Also at relatively modest public cost would be the introduction of a mechanism making corporates vulnerable to a class action. Such a mechanism already exists for private actions in competition law under the Consumer Rights Act 2015 and the regime has proven highly successful. As with the opt-out collective actions regime for competition claims, any such mechanism introduced in relation to fraud claims could be subject to similar safeguards to alleviate any concerns as to encouraging unmeritorious litigation. Passing greater responsibility to corporates provides the government with the opportunity to share the burden of the costs of fraud prevention while also offering victims additional means of redress.

Further, the government should revisit the ever returning and never settled debate as to the benefits of punitive damages, particularly on professionals that facilitate fraud either by deliberate actions or incompetence. The deterrence effect could be a significant one as the costs of both committing and failing to prevent fraud rise.

International co-ordination

A key problem in the fight against fraud is confronting this pernicious wrong’s international and transnational characteristics. Money, including the proceeds of financial crime, crosses borders all too easily and neither enforcement agencies nor banking compliance is doing enough to stop it. To ease their burden, and help achieve redress for victims, the government should focus energies in two key boosts to civil remedies in the international sphere.

First, the government must redouble efforts to reduce the costs of and increase access to international recovery strategies. This can be achieved by increasing efforts to rejoin the Lugano Convention. The Lugano Convention, a treaty between the EU, Switzerland, Norway and Iceland, allows parties to have judgments recognised and enforced in the national courts of the parties to the treaty. As such, the Lugano Convention provides certainty to those involved in disputes and, without being a member, cross-border disputes, recovery and enforcement will be more expensive.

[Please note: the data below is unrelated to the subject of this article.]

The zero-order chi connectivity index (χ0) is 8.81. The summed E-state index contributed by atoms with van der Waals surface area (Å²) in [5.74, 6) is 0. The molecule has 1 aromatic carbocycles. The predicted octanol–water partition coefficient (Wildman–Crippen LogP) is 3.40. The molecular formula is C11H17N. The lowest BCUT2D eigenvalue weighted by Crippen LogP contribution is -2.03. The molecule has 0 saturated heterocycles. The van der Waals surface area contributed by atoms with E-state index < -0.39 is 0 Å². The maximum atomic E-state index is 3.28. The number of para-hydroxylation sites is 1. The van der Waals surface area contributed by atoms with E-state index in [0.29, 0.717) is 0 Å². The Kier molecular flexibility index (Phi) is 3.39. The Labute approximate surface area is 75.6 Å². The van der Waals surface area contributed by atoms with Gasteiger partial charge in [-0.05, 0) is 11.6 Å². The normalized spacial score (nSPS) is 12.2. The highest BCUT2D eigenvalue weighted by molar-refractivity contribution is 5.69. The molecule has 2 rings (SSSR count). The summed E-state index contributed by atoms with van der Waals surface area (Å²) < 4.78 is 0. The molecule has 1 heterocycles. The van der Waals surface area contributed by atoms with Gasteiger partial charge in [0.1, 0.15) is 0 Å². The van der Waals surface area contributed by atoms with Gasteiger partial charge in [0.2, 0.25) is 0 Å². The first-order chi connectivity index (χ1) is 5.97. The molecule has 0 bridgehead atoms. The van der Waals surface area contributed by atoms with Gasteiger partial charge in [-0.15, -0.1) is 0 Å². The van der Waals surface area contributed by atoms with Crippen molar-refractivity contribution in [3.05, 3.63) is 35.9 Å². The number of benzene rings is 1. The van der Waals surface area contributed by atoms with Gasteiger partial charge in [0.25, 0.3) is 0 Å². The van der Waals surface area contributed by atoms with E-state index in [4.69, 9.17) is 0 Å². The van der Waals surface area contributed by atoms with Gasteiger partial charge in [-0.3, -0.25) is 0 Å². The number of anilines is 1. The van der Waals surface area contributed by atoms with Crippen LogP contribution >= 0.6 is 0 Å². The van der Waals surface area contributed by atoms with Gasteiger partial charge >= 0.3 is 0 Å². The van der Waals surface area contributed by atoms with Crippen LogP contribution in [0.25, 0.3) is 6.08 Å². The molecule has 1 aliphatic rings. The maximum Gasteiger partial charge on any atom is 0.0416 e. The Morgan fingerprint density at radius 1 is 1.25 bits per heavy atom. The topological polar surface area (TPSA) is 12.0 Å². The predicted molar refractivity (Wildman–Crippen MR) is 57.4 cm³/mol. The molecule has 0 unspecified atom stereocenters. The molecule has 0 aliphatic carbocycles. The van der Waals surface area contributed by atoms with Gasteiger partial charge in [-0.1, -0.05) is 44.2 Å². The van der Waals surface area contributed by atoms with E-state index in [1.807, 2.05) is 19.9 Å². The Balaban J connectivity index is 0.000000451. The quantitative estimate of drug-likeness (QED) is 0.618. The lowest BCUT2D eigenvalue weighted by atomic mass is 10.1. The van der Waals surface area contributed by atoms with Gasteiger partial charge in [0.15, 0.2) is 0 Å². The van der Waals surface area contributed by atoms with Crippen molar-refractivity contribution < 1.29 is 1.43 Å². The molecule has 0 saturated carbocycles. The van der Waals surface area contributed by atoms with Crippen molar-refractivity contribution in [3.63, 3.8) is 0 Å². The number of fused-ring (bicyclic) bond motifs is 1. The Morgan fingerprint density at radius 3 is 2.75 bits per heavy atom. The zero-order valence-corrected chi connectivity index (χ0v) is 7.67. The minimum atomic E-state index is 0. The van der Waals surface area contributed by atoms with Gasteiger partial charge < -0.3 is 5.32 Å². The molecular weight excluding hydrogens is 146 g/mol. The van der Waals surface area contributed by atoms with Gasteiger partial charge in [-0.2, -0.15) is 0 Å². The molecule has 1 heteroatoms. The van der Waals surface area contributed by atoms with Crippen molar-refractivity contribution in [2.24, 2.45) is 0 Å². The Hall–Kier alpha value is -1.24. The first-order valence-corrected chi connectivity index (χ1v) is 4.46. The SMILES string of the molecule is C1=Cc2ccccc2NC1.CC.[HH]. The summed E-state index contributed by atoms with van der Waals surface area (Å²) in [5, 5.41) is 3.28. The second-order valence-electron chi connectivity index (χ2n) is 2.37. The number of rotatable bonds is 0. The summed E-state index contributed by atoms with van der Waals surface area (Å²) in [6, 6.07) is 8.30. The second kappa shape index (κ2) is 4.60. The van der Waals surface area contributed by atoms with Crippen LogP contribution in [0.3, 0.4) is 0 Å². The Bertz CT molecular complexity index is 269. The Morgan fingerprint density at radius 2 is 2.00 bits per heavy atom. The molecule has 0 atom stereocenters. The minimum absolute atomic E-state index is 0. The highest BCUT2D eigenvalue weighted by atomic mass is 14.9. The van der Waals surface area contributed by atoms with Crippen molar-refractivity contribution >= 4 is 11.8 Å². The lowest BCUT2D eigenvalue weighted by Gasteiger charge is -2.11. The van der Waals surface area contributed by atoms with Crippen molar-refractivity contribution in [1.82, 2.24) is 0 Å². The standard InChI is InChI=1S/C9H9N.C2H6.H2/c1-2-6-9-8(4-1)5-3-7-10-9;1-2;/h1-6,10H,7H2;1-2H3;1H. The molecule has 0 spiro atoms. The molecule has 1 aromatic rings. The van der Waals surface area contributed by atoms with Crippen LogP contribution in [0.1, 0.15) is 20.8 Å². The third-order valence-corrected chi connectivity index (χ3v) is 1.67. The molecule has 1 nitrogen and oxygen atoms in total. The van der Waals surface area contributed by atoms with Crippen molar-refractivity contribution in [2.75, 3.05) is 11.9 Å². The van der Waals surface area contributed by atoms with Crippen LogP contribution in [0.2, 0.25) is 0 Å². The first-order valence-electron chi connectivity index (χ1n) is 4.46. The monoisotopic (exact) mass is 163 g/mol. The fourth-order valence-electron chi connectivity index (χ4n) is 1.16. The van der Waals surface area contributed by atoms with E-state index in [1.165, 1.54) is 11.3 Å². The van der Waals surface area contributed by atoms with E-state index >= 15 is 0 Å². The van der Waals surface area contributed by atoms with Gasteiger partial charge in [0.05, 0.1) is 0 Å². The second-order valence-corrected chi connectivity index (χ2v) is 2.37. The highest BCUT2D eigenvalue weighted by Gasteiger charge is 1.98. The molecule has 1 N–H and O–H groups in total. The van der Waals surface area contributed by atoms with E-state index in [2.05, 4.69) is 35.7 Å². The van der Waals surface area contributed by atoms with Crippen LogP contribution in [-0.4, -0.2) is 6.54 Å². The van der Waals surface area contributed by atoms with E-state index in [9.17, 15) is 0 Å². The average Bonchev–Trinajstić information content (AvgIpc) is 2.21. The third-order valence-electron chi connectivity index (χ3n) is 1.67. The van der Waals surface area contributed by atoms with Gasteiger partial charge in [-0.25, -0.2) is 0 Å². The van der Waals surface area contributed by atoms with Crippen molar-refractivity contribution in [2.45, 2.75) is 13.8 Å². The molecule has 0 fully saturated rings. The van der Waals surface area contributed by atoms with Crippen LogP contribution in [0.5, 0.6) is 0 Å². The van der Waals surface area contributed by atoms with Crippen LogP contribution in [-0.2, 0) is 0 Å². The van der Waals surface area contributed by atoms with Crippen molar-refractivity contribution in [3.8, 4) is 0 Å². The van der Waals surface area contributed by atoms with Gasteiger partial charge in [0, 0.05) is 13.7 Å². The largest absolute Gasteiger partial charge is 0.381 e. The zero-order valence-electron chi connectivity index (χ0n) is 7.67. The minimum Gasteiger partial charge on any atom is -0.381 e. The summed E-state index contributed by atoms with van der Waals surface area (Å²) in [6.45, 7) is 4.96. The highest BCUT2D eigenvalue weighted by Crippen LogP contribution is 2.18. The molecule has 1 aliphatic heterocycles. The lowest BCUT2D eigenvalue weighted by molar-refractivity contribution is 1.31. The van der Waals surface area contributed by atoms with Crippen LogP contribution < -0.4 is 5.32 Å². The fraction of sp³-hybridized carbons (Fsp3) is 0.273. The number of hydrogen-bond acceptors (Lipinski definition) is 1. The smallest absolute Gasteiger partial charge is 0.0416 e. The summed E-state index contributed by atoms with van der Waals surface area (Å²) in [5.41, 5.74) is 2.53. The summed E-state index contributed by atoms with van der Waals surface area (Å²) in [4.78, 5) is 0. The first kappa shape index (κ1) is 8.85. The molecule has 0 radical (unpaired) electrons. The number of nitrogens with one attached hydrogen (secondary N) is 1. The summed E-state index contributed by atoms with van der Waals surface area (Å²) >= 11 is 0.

The risk of throwing good money after bad if the trail runs cold abroad is a real one, and judgment recognition is key to solving this issue. While there have been some notable positive developments in this regard, with 2022 seeing the mainland Chinese courts enforcing an English judgment for the first time and the United Arab Emirates Ministry of Justice noting English judgments can now be enforced in its domestic courts, enforcement in Europe remains at risk. After Brexit, the UK applied to rejoin the Lugano Convention in the first half of 2020, but its accession is still pending. The government needs to reconsider this as an important step to take in its fight against fraud.

Second, the government should move beyond the trite suggestions of greater co-operation between law enforcement internationally. While greater co-operation can only help when tackling international fraud, there is no reason that such co-operation should not extend to civil proceedings, for example, by increased judicial dialogue.

An example can be found in the Standing International Forum of Commercial Courts (SIFoCC), established in 2017, as a forum bringing together commercial courts around the globe. SIFoCC promotes collaboration and the just and effective resolution of commercial disputes. SIFoCC, and other international judicial forums, should be encouraged to consider how fraud might be tackled, and to encourage judicial co-operation in cases where fraud crosses borders. Fraud cases move quickly. Improved communication and a more joined-up approach can only assist to reduce costs and recover the assets of victims.

An avenue to be explored

Any public institution’s report is likely to focus on public answers to the problems that it confronts. No one could deny more resourcing is needed for law enforcement to confront economic crime. However, in a time of economic challenge, civil proceedings and private litigation offer a viable way to tackle fraud that weighs less on the public purse. As per the Committee’s report, civil proceedings are certainly an avenue that the government should explore, and do so with enthusiasm.